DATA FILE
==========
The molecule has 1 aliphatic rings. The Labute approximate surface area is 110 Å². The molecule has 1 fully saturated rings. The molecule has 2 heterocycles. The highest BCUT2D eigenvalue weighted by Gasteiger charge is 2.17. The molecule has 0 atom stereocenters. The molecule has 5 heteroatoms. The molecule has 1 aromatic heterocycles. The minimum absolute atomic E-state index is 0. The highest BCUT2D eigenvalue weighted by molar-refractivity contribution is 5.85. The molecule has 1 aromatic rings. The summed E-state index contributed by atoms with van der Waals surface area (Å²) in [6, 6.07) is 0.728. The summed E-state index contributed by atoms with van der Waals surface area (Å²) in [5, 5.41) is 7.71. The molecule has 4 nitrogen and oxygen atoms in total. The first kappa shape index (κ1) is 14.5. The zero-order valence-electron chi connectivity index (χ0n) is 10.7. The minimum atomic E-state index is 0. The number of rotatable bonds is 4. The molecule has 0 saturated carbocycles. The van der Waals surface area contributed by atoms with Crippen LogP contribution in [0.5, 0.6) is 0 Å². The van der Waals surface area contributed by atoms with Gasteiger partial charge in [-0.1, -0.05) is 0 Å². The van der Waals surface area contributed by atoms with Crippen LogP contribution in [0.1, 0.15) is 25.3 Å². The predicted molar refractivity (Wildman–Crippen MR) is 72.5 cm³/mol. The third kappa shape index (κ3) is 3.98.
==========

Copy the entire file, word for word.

The molecule has 1 aliphatic rings. The Labute approximate surface area is 110 Å². The molecule has 1 fully saturated rings. The molecule has 2 heterocycles. The highest BCUT2D eigenvalue weighted by Gasteiger charge is 2.17. The molecule has 0 atom stereocenters. The molecule has 5 heteroatoms. The molecule has 1 aromatic heterocycles. The minimum absolute atomic E-state index is 0. The highest BCUT2D eigenvalue weighted by molar-refractivity contribution is 5.85. The molecule has 1 aromatic rings. The summed E-state index contributed by atoms with van der Waals surface area (Å²) in [6, 6.07) is 0.728. The summed E-state index contributed by atoms with van der Waals surface area (Å²) in [5, 5.41) is 7.71. The molecule has 4 nitrogen and oxygen atoms in total. The first kappa shape index (κ1) is 14.5. The zero-order valence-electron chi connectivity index (χ0n) is 10.7. The minimum atomic E-state index is 0. The number of rotatable bonds is 4. The molecule has 0 saturated carbocycles. The van der Waals surface area contributed by atoms with Crippen LogP contribution in [0.5, 0.6) is 0 Å². The van der Waals surface area contributed by atoms with Gasteiger partial charge in [-0.1, -0.05) is 0 Å². The van der Waals surface area contributed by atoms with Crippen LogP contribution in [0.1, 0.15) is 25.3 Å². The predicted molar refractivity (Wildman–Crippen MR) is 72.5 cm³/mol. The third kappa shape index (κ3) is 3.98.